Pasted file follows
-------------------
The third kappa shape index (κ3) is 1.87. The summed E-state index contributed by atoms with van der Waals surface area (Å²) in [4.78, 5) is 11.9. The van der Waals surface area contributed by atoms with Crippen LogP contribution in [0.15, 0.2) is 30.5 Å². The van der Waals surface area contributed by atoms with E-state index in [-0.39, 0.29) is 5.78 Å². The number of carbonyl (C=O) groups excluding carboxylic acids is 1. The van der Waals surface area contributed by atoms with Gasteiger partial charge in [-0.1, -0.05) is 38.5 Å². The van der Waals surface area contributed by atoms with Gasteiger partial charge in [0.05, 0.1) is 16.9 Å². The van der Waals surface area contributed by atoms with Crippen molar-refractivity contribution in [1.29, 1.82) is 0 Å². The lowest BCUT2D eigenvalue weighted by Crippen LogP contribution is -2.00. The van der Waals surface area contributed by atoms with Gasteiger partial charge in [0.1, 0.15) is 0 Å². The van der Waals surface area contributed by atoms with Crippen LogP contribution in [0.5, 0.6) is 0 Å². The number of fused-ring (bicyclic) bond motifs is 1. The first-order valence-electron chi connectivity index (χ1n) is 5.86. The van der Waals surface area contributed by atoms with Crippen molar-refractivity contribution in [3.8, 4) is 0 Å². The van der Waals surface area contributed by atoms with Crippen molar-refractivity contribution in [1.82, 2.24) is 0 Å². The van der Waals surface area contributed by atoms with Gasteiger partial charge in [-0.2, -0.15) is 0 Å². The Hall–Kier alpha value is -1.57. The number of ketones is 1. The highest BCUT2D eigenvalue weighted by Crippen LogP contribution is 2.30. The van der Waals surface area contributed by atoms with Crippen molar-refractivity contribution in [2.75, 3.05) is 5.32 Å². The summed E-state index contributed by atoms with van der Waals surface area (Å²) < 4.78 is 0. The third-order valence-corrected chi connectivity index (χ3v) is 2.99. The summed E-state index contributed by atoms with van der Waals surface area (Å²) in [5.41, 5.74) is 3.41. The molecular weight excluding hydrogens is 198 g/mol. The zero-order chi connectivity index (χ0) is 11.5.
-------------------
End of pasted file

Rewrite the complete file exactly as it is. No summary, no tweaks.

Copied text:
The third kappa shape index (κ3) is 1.87. The summed E-state index contributed by atoms with van der Waals surface area (Å²) in [4.78, 5) is 11.9. The van der Waals surface area contributed by atoms with Crippen LogP contribution in [0.15, 0.2) is 30.5 Å². The van der Waals surface area contributed by atoms with E-state index in [-0.39, 0.29) is 5.78 Å². The number of carbonyl (C=O) groups excluding carboxylic acids is 1. The van der Waals surface area contributed by atoms with Gasteiger partial charge in [-0.1, -0.05) is 38.5 Å². The van der Waals surface area contributed by atoms with Gasteiger partial charge in [0.05, 0.1) is 16.9 Å². The van der Waals surface area contributed by atoms with Crippen molar-refractivity contribution in [1.29, 1.82) is 0 Å². The lowest BCUT2D eigenvalue weighted by Crippen LogP contribution is -2.00. The van der Waals surface area contributed by atoms with Gasteiger partial charge in [0.1, 0.15) is 0 Å². The van der Waals surface area contributed by atoms with Crippen LogP contribution in [0.5, 0.6) is 0 Å². The number of fused-ring (bicyclic) bond motifs is 1. The first-order valence-electron chi connectivity index (χ1n) is 5.86. The van der Waals surface area contributed by atoms with Crippen molar-refractivity contribution in [3.8, 4) is 0 Å². The van der Waals surface area contributed by atoms with Crippen molar-refractivity contribution in [1.82, 2.24) is 0 Å². The van der Waals surface area contributed by atoms with Gasteiger partial charge in [-0.2, -0.15) is 0 Å². The Hall–Kier alpha value is -1.57. The number of ketones is 1. The highest BCUT2D eigenvalue weighted by Crippen LogP contribution is 2.30. The van der Waals surface area contributed by atoms with Crippen molar-refractivity contribution in [2.75, 3.05) is 5.32 Å². The summed E-state index contributed by atoms with van der Waals surface area (Å²) < 4.78 is 0. The third-order valence-corrected chi connectivity index (χ3v) is 2.99. The summed E-state index contributed by atoms with van der Waals surface area (Å²) in [5.41, 5.74) is 3.41. The molecular weight excluding hydrogens is 198 g/mol. The zero-order chi connectivity index (χ0) is 11.5.